The next morning, our older son tromped into our bedroom at 5:30 to report (city boy that he is) that the birds were “too noisy.” Another great thing about a house versus a hotel: I sent the boys out to play an hour later and didn’t shush them once. Our kids are young enough that the simplest things can divert them for a while; we spent half an hour collecting sticks in the yard, for example. We planned modest outings—the farm down the road to buy a half-dozen fresh eggs, the nearby antiques stores, and then, to atone for how horribly boring that was, an ice-cream parlor. But most of our time was spent at the house, which was so comfortable that it really did feel like a home, albeit a temporary one.

Xavier surveys the depths of a stately claw-foot tub in the stone-lined master bath.
Xavier surveys the depths of a stately claw-foot tub in the stone-lined master bath.

The house was also a welcome reminder that it’s possible to create child-friendly interiors without sacrificing style. I loved the beautifully smooth plank floors, the largely unadorned white walls, and the serene master suite, which was sparse and unfussy. While my own dreams of a second home are still a Powerball ticket away, I spent the long weekend playing pretend: making pancakes, watching the kids wander around the sprawling, fenced-in yard, drinking whiskey in a hot bath like the heroine in a romantic comedy. On our second night I cooked dinner in the impressively stocked kitchen (proper knives, good sea salt, excellent pots and pans). Looking out the window at the kids pushing a toy wheelbarrow around the garden made even doing the dishes seem enjoyable.

You go on vacation to get away, but I had hoped, somewhat selfishly, that the trip would turn into a true childhood memory. Returning to the house on that first rainy, quiet evening, we spotted five or six deer grazing in the field across the street. I was thrilled; I’d been promising the boys that we would spot some, and at their age, the natural world is so magical. We watched for a while before the deer got spooked and moved along. This happened weeks ago, but the baby is still talking about it.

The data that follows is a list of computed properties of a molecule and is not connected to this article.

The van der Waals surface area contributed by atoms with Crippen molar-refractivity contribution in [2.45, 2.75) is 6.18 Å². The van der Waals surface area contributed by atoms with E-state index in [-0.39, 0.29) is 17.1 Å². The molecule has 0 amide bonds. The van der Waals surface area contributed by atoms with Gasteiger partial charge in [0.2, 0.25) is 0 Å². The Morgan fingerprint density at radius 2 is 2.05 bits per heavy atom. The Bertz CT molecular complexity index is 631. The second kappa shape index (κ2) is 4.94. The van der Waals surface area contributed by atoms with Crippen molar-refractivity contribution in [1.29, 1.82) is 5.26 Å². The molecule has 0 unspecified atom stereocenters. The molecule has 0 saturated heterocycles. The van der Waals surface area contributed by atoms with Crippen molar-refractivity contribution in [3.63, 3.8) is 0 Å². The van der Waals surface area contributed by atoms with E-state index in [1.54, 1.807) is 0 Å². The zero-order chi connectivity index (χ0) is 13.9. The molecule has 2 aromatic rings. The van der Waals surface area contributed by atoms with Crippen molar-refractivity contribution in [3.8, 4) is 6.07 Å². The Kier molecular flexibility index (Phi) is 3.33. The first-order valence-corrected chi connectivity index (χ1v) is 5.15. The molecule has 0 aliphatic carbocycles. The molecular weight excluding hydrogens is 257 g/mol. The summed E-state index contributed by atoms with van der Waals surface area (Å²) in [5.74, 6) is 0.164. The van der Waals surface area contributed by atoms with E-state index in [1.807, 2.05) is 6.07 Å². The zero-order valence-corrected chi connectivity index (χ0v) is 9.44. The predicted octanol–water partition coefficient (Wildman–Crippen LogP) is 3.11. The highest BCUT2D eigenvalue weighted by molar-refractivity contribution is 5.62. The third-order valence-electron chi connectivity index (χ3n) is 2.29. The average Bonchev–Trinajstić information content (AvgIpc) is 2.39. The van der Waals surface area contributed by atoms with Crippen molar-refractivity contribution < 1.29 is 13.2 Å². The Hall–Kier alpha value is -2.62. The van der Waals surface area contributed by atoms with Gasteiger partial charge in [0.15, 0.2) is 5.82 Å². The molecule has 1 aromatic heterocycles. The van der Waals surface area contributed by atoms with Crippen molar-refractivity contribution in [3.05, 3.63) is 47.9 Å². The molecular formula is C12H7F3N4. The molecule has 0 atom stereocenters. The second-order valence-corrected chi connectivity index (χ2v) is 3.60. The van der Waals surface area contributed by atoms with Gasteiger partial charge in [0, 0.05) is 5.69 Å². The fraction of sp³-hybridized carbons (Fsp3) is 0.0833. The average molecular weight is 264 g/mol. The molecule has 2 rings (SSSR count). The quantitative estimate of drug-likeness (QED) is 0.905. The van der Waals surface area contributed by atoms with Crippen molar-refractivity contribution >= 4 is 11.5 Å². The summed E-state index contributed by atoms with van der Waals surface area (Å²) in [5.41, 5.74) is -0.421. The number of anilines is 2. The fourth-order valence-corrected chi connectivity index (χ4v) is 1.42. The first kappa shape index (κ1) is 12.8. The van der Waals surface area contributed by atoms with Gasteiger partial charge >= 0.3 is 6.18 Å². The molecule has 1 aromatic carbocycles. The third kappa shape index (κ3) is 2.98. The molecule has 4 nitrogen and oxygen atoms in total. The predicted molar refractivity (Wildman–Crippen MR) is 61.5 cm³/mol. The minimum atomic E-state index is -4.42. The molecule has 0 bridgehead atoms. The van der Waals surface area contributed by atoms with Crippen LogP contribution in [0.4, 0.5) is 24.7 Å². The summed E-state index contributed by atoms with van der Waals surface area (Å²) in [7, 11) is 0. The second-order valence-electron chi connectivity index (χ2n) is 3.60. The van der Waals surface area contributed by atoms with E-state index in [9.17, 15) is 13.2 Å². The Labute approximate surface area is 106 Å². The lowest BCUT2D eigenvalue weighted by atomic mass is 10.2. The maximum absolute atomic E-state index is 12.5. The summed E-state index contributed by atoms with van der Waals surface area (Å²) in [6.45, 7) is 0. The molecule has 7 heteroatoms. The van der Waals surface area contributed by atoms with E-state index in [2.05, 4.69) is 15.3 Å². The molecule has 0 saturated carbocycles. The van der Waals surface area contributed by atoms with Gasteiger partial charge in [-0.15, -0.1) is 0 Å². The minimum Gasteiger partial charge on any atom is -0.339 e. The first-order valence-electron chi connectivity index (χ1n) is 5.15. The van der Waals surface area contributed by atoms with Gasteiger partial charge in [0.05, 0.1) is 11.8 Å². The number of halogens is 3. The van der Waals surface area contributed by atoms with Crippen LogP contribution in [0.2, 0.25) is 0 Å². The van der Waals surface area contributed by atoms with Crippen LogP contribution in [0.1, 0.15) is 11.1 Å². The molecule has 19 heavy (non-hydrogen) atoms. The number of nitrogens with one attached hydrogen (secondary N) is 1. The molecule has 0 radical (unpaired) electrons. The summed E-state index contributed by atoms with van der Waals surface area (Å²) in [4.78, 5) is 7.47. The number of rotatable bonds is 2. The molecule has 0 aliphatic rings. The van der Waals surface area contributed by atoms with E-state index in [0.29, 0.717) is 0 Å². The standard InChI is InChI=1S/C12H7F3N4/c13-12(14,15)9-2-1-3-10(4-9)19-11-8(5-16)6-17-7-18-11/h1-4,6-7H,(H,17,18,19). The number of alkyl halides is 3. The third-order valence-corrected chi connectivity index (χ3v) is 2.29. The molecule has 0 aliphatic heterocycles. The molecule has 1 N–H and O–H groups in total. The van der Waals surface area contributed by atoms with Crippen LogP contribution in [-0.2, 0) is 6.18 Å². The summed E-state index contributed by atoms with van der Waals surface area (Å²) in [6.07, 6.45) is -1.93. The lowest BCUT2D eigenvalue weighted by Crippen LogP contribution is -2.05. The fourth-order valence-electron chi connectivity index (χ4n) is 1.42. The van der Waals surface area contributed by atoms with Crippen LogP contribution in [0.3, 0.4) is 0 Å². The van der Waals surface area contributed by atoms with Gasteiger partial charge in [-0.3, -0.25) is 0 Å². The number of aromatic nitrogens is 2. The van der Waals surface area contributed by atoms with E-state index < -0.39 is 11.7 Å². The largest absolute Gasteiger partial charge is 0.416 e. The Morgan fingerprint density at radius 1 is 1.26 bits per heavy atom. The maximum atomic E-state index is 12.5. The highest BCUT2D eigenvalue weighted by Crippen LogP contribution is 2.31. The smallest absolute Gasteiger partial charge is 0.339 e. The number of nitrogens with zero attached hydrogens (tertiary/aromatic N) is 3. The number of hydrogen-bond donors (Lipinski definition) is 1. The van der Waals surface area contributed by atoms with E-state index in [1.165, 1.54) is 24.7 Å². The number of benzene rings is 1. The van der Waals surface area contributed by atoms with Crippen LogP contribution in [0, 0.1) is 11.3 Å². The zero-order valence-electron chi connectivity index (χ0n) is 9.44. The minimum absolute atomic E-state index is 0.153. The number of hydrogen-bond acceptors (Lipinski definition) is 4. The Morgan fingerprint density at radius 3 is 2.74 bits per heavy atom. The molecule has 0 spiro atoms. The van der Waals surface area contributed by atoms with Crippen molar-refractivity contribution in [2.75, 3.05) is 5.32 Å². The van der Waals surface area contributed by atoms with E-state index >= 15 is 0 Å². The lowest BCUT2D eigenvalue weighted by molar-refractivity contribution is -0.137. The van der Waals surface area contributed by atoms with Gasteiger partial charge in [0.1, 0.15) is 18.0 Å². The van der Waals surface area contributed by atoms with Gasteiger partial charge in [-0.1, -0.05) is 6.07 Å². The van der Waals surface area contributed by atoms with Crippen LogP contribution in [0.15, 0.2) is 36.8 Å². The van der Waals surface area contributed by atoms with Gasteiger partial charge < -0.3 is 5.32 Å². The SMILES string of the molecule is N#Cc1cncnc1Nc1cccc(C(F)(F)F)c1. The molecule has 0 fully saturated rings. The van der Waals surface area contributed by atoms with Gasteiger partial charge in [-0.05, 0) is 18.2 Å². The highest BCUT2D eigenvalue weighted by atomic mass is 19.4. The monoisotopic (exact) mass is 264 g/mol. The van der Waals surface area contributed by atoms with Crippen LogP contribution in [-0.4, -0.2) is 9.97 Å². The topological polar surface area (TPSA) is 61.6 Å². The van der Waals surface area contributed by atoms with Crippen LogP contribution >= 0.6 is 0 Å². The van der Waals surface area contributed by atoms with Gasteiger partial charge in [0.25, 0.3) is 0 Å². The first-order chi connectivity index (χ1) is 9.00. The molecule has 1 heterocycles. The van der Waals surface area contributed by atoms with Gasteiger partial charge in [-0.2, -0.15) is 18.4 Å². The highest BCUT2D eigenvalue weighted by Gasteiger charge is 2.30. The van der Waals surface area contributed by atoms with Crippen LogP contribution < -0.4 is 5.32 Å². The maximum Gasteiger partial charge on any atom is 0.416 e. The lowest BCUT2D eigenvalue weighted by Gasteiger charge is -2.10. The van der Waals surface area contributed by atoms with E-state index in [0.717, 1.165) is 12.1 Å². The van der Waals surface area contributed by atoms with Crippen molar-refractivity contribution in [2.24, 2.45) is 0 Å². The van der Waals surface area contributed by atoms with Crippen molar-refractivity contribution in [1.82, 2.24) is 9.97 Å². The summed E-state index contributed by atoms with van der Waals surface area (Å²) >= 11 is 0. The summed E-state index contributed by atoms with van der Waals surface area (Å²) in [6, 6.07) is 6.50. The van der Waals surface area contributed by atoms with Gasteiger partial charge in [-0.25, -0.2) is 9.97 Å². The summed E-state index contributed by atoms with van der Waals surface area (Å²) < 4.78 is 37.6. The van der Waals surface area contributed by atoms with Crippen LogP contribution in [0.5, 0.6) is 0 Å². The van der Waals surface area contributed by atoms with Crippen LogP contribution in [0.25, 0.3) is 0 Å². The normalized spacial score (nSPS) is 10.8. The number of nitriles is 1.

Whitfield Road Residence, Accord, New York; 3 bedrooms, 3 baths. Entire home from $495 per night, including booking and cleaning fees.


The international roster of vacation houses offered by Kid & Coe gives the word rental a whole new meaning. Here, four noteworthy destinations

  • The Kids Stay in the Picture


    Swimming holes, ski slopes, and farm-to-table restaurants make the area around the Tweed River Residence a veritable family wonderland. Bonus: a game room with pinball, foosball, and a pool table.

  • The Kids Stay in the Picture


    Just over the bridge from neighboring Copenhagen, the Salongsgatan Residence is the picture of Scandinavian design, featuring blond pine floors and neutral interiors with hits of colorful textiles.

  • The Kids Stay in the Picture


    Along with its proximity to six beaches, the whitewashed Drakothea Residence features an infinity pool overlooking the sea, plus outdoor terraces that appear to be carved into the surrounding cliffs.

  • The Kids Stay in the Picture


    Boredom isn’t an option at the Leufu Residence, in the heart of the Andes mountains: adventurous types can go trout fishing, horseback riding, summer skiing, and more.